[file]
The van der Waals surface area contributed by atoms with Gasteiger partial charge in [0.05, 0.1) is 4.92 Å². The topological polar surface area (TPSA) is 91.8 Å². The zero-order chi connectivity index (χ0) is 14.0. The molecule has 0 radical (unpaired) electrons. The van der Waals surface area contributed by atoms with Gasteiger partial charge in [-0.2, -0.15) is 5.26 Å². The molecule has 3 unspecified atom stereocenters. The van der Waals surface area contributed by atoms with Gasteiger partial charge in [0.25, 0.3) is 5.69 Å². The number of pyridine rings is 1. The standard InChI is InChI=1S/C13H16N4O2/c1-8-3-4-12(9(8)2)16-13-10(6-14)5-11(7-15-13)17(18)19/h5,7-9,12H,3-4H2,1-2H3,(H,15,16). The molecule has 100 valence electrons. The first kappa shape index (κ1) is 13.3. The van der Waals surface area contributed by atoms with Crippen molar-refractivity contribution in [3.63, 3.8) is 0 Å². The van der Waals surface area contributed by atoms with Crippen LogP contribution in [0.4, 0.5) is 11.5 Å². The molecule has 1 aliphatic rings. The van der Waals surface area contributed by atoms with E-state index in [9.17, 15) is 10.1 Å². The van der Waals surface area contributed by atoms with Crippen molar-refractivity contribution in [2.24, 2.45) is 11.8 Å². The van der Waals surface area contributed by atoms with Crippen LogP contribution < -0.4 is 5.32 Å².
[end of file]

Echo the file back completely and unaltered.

The van der Waals surface area contributed by atoms with Gasteiger partial charge in [0.05, 0.1) is 4.92 Å². The topological polar surface area (TPSA) is 91.8 Å². The zero-order chi connectivity index (χ0) is 14.0. The molecule has 0 radical (unpaired) electrons. The van der Waals surface area contributed by atoms with Gasteiger partial charge in [-0.2, -0.15) is 5.26 Å². The molecule has 3 unspecified atom stereocenters. The van der Waals surface area contributed by atoms with Gasteiger partial charge in [0.25, 0.3) is 5.69 Å². The number of pyridine rings is 1. The standard InChI is InChI=1S/C13H16N4O2/c1-8-3-4-12(9(8)2)16-13-10(6-14)5-11(7-15-13)17(18)19/h5,7-9,12H,3-4H2,1-2H3,(H,15,16). The molecule has 100 valence electrons. The first kappa shape index (κ1) is 13.3. The van der Waals surface area contributed by atoms with Crippen molar-refractivity contribution in [3.63, 3.8) is 0 Å². The van der Waals surface area contributed by atoms with Crippen LogP contribution in [0.4, 0.5) is 11.5 Å². The molecule has 1 aliphatic rings. The van der Waals surface area contributed by atoms with E-state index in [9.17, 15) is 10.1 Å². The van der Waals surface area contributed by atoms with Crippen molar-refractivity contribution in [2.24, 2.45) is 11.8 Å². The van der Waals surface area contributed by atoms with Crippen LogP contribution < -0.4 is 5.32 Å².